FIMS Profile

Edward Comor

FIMS & Nursing Building Room 4138
Phone: 519-661-2111 x81233

University of Western Ontario
London, Ontario, Canada N6A 5B7
Fax: 519-661-3506

My research focuses on the political economy of communication and culture. My PhD is in Political Science (York University 1995) and previously I taught at American University's School of International Service (Washington, DC) and the Department of Social Sciences at Loughborough University (UK). Among other contributions, I was the Co-Founder and Inaugural Chair of the International Communication Section of the International Studies Association.

Recent courses: Foundations of Global Communication; Interdisciplinary Foundations of Media Theory; Political Economy of Global Communication; Innis, McLuhan, and Medium Theory; The Culture of Consumption.

Peer reviewed books:

  • Editor (with Robert E. Babe), Harold A. Innis, Political Economy in the Modern State. Toronto: University of Toronto Press, 2018. 427pp.

  • Editor, Media, Structures, and Power: The Robert E. Babe Collection. Toronto: University of Toronto Press, 2011. 436 pp.

  • Author, Consumption and the Globalization Project: International Hegemony and the Annihilation of Time. Basingstoke and New York: Palgrave Macmillan Press, 2008. 211 pp.

  • Author, Communication, Commerce and Power: The Political Economy of America and the Direct Broadcast Satellite, 1960-2000. Basingstoke and New York: Macmillan and St. Martin's Press, 1998. 253 pp.

  • Editor, The Global Political Economy of Communication: Hegemony, Telecommunication and the Information Economy. Basingstoke and New York: Macmillan and St. Martin's Press, 1994 (re-published in pb 1996). 193 pp.

Recent articles in Peer Reviewed Journals:

  • ‘Technological Fetishism and US Foreign Policy: a speculative paper on the mediating role of digital ICTs’ in The Political Economy of Communication. Vol. 5 No. 2 (December 2017), pp. 3-21.

  • ‘Data-Driven Public Diplomacy: A Critical and Reflexive Assessment’ (co-authored with Hamilton Bean) in All Azimuth: Journal of Foreign Policy and Peace. Vol. 7 No. 1 (December 2017), pp. 5-20.

  • ‘Journalistic Labour and Technological Fetishism’(co-authored with James R. Compton) in The Political Economy of Communication Vol.3 No.2 (2015), pp. 74-87.

  • ‘Marx’s Value Theory: a Critical Response to Analyses of Digital Prosumption’ in The Information Society Vol.31 No.1 (January 2015), pp. 13-19.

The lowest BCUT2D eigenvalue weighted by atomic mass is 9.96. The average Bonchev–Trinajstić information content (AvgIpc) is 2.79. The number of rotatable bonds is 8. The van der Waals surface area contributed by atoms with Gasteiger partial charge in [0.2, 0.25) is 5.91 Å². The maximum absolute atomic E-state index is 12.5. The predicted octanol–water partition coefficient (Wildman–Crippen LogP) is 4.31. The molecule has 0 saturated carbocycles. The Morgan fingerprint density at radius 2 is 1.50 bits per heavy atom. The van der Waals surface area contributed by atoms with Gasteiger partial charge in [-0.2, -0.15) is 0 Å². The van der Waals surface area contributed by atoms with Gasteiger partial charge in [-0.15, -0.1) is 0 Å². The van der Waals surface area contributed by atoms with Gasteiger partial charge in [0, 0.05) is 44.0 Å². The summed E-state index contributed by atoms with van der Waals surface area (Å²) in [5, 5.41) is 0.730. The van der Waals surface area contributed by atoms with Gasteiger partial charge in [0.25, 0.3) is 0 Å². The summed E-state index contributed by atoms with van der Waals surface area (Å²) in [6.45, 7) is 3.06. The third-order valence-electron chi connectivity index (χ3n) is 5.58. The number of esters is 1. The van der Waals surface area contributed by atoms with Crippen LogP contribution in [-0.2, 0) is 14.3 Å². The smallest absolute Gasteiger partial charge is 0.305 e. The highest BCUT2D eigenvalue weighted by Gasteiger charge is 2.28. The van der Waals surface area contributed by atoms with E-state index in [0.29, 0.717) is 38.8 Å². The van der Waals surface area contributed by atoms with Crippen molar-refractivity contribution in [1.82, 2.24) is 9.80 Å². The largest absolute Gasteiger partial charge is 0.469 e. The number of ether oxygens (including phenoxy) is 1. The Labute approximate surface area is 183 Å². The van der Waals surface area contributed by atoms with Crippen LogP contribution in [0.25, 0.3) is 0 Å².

• ‘McLuhan and World Affairs’ in Journal of Visual Culture Vol.13. No.1 (April 2014), pp. 39-41.

  • ‘Digital Engagement: America’s Use (and Misuse) of Marshall McLuhan’ in New Political Science Vol.35 No.1 (March 2013), pp. 1-18.

  • ‘America’s “Engagement” Delusion: Critiquing a Public Diplomacy Consensus’ (co-authored with Hamilton Bean) in International Communication Gazette Vol.74 No.3 (April 2012), pp. 203-220.

  • ‘Contextualizing and Critiquing the Fantastic Prosumer: Power, Alienation and Hegemony’ in Critical Sociology Vol.37 Iss.3 (May 2011), pp. 309-327.

  • Other articles in Canadian Journal of Communication; Information, Communication & Society; Global Governance; International Studies Quarterly; Journal of Canadian Studies; Journal of Economic Issues; Prometheus, Critical Studies in Innovation; Topia, Canadian Journal of Cultural Studies.

Selected publications:

  • 'Introduction to Political Economy in the Modern State' and 'Chapter Introductions' (co-authored with Robert E. Babe) in Harold A. Innis, Political Economy in the Modern State. Toronto: University of Toronto Press (2018), pp. IX-XCV.

  • ‘Ubiquitous media and monopolies of knowledge: the approach of Harold Innis’ in Michael Daubs and Vincent Manzerolle (eds.), From Here to Ubiquity: Critical and International Perspectives on Mobile and Ubiquitous Media. (New York: Peter Lang, 2018), pp. 183-200.

  • ‘Value, the Audience Commodity and Digital Prosumption: A Plea for Precision’ in Lee McGuigan and Vincent Manzerolle (eds.), The Audience Commodity in a Digital Age (New York: Peter Lang 2014), pp. 245-65.

  • ‘Keeping the Portals Open’ (co-authored with Robert E. Babe) in Robert E. Babe, Cultural Studies and Political Economy (Lanham, MD: Lexington Books, 2008), pp. 175-193.

  • ‘Harold Innis and the Bias of Communication’ in Christopher May (ed.), Key Thinkers for the Information Society (London: Routledge, 2002), pp. 87-108.

  • ‘New Technologies and Consumption: Contradictions in the Emerging World Order’ in James Rosenau and J.P. Singh (eds.), Information Technologies and Global Politics: The Changing Scope of Power and Governance (Albany: State of New York University Press, 2002), pp. 169-85.

  • ‘Media Corporations in the Age of Globalization’ in William Gudykunst and Bella Mody (eds.), Handbook of International and Intercultural Communication, Second Edition (London: Sage, 2001), pp. 309-23.

  • ‘Governance and the Nation-State in a Knowledge-Based Political Economy’ in Timothy J. Sinclair and Martin Hewson (eds.), Approaches to Global Governance Theory (Albany: State of New York University Press, 1999), pp. 117-34.

  • ‘The Re-Tooling of American Hegemony: U.S. Foreign Communication Policy from Free Flow to Free Trade’ in J.O. Boyd-Barrett, A. Sreberny-Mohammadi, D. Winseck and M.J. McKenna (eds.), Media in Global Context (London: Edward Arnold, 1997), pp. 194-206.

  • ‘Hegemony’ for International Encyclopedia of Political Communication (Oxford: Wiley-Blackwell, 2015), pp. 463-470.